Not Remembering, and Not Knowing ItPeople who will develop dementia may begin to lose awareness of their memory problems two to three years before the actual onset of the disease, according to a new study by researchers at Rush.
Below is a list of scientific publications for which this practitioner was either the primary author or a contributor. Citations come from PubMed, a database of biomedical literature, life science journals and online books. PubMed is a service of the US Library of Medicine at the National Institutes of Health. Click on the title of the cited work for more information (this will take you directly to PubMed.gov). Listings go back five years.
To watch a brief video of Jamile M. Shammo, MD, click the play button at the lower left corner of the video frame below.
(If you cannot play the video, you may need to update to the latest version of Adobe Flash Player.)
I see a lot of patients that have a variety of blood disorders — benign and malignant. I somehow felt that those types of patients are the ones that need the most from their healthcare provider. And I wanted to be that healthcare provider, and do what I can to make their life a little bit easier.
Recently I started focusing basically on the myelodisplastic and myeloproliferative neoplasms. And actually we have a clinic that targets this type of patient in particular.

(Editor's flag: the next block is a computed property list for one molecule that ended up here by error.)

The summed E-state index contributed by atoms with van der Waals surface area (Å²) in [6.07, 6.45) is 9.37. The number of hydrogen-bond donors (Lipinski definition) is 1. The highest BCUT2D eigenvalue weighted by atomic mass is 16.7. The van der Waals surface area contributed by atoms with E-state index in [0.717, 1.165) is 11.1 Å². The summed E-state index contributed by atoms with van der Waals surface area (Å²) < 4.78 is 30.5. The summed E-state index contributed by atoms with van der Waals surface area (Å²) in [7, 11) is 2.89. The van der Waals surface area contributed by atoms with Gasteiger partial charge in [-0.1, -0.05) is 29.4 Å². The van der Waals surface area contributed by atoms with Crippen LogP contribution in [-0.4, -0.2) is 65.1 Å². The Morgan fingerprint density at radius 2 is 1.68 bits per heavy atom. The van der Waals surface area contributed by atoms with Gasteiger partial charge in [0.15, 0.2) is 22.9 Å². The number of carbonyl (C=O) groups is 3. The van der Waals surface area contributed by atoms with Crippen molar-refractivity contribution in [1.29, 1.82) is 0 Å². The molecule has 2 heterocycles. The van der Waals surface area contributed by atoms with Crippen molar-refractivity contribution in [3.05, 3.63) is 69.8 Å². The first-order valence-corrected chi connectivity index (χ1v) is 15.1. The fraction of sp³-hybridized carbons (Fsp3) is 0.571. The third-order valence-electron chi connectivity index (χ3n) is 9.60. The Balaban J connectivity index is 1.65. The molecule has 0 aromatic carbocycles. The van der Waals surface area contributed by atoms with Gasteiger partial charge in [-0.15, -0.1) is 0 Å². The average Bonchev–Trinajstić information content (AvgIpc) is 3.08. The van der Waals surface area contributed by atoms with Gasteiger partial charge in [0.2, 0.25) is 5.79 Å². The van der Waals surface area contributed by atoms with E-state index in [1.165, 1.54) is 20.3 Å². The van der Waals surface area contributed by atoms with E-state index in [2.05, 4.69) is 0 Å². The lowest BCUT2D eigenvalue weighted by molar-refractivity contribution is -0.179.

Knowledge puts people at ease. I really think so because once you sort of talk to them about what you plan to do, and layout the plan of care to them and to their family members, and answer every possible question they have, somehow things roll much easier. And so I think a great deal of what we do is trying to listen, and trying to answer questions and simply provide education.
Patient feedback information is available for physicians employed by Rush University Medical Center who have received
30 or more patient surveys. Responses are measured on a scale of 1 to 5, with 5 being the best score.
Number of Patient Surveys
Friendliness/courtesy of the care provider
Explanations the care provider gave you about your problem or condition
Concern the care provider showed for your questions or worries
Likelihood of your recommending this care provider to others
Care provider's efforts to include you in decisions about your treatment
Information the care provider gave you about medications
Instructions the care provider gave you about follow-up care
Your confidence in this care provider
Degree to which care provider talked with you using words you could understand
Amount of time the care provider spent with you
For more information about patient feedback, see the Quality Care section of the Rush University Medical Center website.